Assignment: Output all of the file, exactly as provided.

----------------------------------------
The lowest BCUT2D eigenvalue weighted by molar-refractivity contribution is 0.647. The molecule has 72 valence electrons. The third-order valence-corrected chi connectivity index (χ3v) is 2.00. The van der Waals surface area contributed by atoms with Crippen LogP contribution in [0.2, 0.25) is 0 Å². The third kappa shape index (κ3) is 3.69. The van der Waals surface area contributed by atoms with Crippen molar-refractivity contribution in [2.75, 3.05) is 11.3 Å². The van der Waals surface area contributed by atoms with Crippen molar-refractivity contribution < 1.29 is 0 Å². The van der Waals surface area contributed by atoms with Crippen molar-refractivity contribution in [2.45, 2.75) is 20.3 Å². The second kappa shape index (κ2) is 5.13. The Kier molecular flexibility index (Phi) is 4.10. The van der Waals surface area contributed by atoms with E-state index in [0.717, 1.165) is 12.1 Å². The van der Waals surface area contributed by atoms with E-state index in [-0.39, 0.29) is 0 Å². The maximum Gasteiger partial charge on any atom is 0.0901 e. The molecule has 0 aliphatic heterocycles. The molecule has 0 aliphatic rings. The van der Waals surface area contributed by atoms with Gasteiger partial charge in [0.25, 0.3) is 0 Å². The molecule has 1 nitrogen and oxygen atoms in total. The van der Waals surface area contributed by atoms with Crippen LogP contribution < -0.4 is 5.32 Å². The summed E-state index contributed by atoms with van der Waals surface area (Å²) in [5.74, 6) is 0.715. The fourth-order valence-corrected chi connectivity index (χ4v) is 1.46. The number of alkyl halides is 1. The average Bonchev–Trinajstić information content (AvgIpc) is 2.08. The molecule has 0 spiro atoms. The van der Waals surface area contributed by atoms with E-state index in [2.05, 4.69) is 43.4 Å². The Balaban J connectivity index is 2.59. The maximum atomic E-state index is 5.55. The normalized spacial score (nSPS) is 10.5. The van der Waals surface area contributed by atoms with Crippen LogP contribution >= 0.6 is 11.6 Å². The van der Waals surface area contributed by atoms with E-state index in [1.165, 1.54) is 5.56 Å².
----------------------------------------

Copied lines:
The lowest BCUT2D eigenvalue weighted by molar-refractivity contribution is 0.647. The molecule has 72 valence electrons. The third-order valence-corrected chi connectivity index (χ3v) is 2.00. The van der Waals surface area contributed by atoms with Crippen LogP contribution in [0.2, 0.25) is 0 Å². The third kappa shape index (κ3) is 3.69. The van der Waals surface area contributed by atoms with Crippen molar-refractivity contribution in [2.75, 3.05) is 11.3 Å². The van der Waals surface area contributed by atoms with Crippen molar-refractivity contribution < 1.29 is 0 Å². The van der Waals surface area contributed by atoms with Crippen molar-refractivity contribution in [2.45, 2.75) is 20.3 Å². The second kappa shape index (κ2) is 5.13. The Kier molecular flexibility index (Phi) is 4.10. The van der Waals surface area contributed by atoms with E-state index in [0.717, 1.165) is 12.1 Å². The van der Waals surface area contributed by atoms with E-state index in [-0.39, 0.29) is 0 Å². The maximum Gasteiger partial charge on any atom is 0.0901 e. The molecule has 0 aliphatic heterocycles. The molecule has 0 aliphatic rings. The van der Waals surface area contributed by atoms with Gasteiger partial charge in [0.25, 0.3) is 0 Å². The molecule has 1 nitrogen and oxygen atoms in total. The van der Waals surface area contributed by atoms with Crippen LogP contribution < -0.4 is 5.32 Å². The summed E-state index contributed by atoms with van der Waals surface area (Å²) in [5.74, 6) is 0.715. The fourth-order valence-corrected chi connectivity index (χ4v) is 1.46. The number of alkyl halides is 1. The average Bonchev–Trinajstić information content (AvgIpc) is 2.08. The molecule has 0 spiro atoms. The van der Waals surface area contributed by atoms with E-state index in [2.05, 4.69) is 43.4 Å². The Balaban J connectivity index is 2.59. The maximum atomic E-state index is 5.55. The normalized spacial score (nSPS) is 10.5. The van der Waals surface area contributed by atoms with Crippen LogP contribution >= 0.6 is 11.6 Å². The van der Waals surface area contributed by atoms with E-state index in [1.165, 1.54) is 5.56 Å².